CBS6: Her heroic work was kept top secret. Now everyone in Chesterfield will know her name.


The post office on Sycamore Square Drive in Chesterfield was officially named in honor of former Midlothian resident Dorothy Braden Bruce on Friday.

Bruce, who passed away in 2019 at age 99, was a top-secret World War II code breaker.

“My mother only learned that she could talk about what she did during the war when she was 97 years old,” James Bruce said. “She barely lived long enough to tell the story. Her memory was remarkable.”

Bruce’s life story was told in author Liza Mundy’s book Code Girls: The Untold Story of the American Women Code Breakers of World War II.

“Sworn to secrecy, Dorothy’s unit worked to disclose the locations of Japanese ships in the Pacific, identify and intercept enemy supply movements, and protect the lives of American servicemembers,” a statement from Rep. Abigail Spanberger’s office read. “As a cryptanalyst with the U.S. Army Signal Corps’ Signal Intelligence Service, Dorothy Bruce was one of thousands of American women serving as codebreakers throughout World War II.”

Bruce’s son said his mom never said a word about her actions during the war. He only learned about her deeds when Mundy told Bruce the files had been de-classified.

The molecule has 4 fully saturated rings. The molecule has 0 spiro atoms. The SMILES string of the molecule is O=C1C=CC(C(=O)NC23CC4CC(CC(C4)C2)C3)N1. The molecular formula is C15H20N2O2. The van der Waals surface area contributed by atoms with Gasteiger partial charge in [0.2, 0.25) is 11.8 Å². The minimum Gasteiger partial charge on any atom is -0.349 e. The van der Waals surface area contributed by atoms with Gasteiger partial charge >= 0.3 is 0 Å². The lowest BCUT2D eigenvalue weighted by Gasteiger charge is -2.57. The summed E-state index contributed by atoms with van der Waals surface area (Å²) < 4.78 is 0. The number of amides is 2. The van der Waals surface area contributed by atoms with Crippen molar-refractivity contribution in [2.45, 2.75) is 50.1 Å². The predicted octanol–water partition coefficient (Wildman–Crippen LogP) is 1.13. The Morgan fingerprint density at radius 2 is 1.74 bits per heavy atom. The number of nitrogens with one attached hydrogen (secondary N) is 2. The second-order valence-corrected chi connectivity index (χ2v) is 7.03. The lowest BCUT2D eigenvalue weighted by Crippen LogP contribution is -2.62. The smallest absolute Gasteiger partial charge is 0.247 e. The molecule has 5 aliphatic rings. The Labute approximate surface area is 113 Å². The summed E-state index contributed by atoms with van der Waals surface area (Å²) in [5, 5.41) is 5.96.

“Even when she talked to Liza about it, after she knew it was declassified, she would grab her mouth as if she was in jeopardy if she said it,” James Bruce said. “I mean, these women all believed they would be shot if they disclosed what they had done during the war.”

James Bruce said his mom would be thrilled with the post office honor.

“The truth is, all she really wanted was to have a plaque at the assisted care facility where she was staying that just recognized she had been doing service during the war. That’s all she was looking for,” her son said. “So all of this, having a post office named for her was incredible. I mean, we would never have dreamed that.”

“I’m glad to know that her name at this facility will spur conversations, serve as an example, and inspire,” Rep. Spanberger, who pushed for the renaming in Congress, said at the ceremony. “Her story reminds us of what we can be and who we are, and have been as a nation.”

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